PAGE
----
Director: Paul Schrader.
Starring. Ethan Hawke, Amanda Seyfried, Cedric the Entertainer, Michael Gaston, Victoria Hill, Philip Ettinger. USA. 1h 48m.
It hasn’t been that long since we saw Ethan Hawke play a slightly different priest in the terrifying horror Regression (2015), alongside the talented Emma Watson. In First Reformed he returns, not as the same character, but a totally different priest, a broken man who’s suffering from stress, loss of his son and the drastic effects of alcoholism while facing the void he experiences a spiritual and psychological crisis, one that he can only deal with slowly and in his own stunning and slightly confusing way.
The film opens with Reverend Toller (Hawke) writing down his thoughts in a journal, declaring that he’s going to keep the journal for 1 year then destroy it. He’s the head of First Reformed, a 250 year old Dutch Reformed Church in Snowbridge New York. Like many churches in the area it faces dwindling attendances but receives support from a nearby “megachurch” who own and care for the historical landmark which has a special place in history as it was a stop on the Underground Railroad.
Tollers life has been hard and he literally is a man who’s facing the void and it’s gladly smiling back and constantly throughout the film he’s always eager to take that first step into it. As an ex-military Chaplin he’s been struggling with the death of his son Joseph who was killed in Iraq, he feels guilt for having encouraged him to enlist, his estranged wife tries to look out for him but her presence only irritates him further, and he seems committed to drinking himself to death, until he receives a call from Mary (Seyfried).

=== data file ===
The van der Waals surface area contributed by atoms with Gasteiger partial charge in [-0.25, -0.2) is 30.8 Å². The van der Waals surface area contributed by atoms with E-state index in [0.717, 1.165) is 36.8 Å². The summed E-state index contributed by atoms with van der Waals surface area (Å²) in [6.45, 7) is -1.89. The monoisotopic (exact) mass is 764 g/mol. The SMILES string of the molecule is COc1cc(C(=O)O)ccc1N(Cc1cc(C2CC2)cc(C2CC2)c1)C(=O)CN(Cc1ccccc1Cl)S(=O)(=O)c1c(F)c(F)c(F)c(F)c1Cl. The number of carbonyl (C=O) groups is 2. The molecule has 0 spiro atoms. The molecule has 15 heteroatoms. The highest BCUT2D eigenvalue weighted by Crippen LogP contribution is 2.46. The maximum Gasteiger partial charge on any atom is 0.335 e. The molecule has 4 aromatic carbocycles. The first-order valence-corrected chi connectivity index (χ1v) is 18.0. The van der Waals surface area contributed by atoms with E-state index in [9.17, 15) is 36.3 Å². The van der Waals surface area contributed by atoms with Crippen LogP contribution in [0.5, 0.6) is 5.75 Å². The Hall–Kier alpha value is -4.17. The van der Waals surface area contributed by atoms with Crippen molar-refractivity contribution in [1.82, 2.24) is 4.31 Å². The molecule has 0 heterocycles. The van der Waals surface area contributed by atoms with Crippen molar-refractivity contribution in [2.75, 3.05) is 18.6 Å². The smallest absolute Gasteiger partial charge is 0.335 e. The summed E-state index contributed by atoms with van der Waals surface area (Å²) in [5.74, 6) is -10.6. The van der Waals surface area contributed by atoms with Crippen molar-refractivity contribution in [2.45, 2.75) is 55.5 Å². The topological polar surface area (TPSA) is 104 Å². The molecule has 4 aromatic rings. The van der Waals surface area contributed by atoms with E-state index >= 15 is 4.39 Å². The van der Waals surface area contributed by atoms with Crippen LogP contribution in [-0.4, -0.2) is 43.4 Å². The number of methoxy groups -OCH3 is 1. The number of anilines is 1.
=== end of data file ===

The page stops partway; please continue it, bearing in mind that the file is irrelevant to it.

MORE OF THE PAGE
He agrees to meet Mary, and counsels her and her husband Michael, after years of conservation work, Michael is now paranoid that climate change is going to render most of the planet uninhabitable within the next few years and therefore he’s pressuring his wife to abort their baby as he doesn’t to bring new life into a world that isn’t going to last long. His passion overflows as he begins to shovel information at the priest who tries to calm the situation. Sadly as much as Toller just wants to tell him to grow up, so he can get a drink, he’s a good man with good intentions and he does his best to sit and listen but it’s an incredibly disturbing situation.
Before he can get to meet the couple a second time, a disturbing find by Mary sparks off a series of unfortunate events,which sees Toller taking on a more active role in looking after Mary to questionable levels, while researching all of Michael’s papers and slowly the extremist ideas start to crossover to this man of god.
It’s quite fascinating to see this man turn from a physical mess, his drinking is decimating his body and he’s pretty much on his way out from the beginning of the film, but as he becomes an environmental radical his mental deterioration is more disturbing. His actions becomes harsher, he finally tells the ex wife what he really feels, and while schooling children about the Underground Railroad his attitude is that of Morticia Addams asking kids about how witches feel while they are burning alive. Without realising it he becomes a dark and sinister character.
Generally the film has a twilight feel about it, most of its shot with blue and grey tones, the only warmth is when Mary appears or when alcohol is involved, warmer tones enter the film and it feels homely again. Until a sequence of uncomfortable turns take place that lays out an shocking ending that will turn a few stomachs and anger others while disturbing all.
While the acting is superb throughout, some of the situations feel a little less realistic but they are handled well, the spark of the film isn’t so much how it’s presented but how it displays how radical ideas can be spread like an infection even to those who think they are immune to them.
R -Regression (2015), Boyhood (2014), Light Sleeper (1992)
L – Faith on the line
5s -Ethan Hawke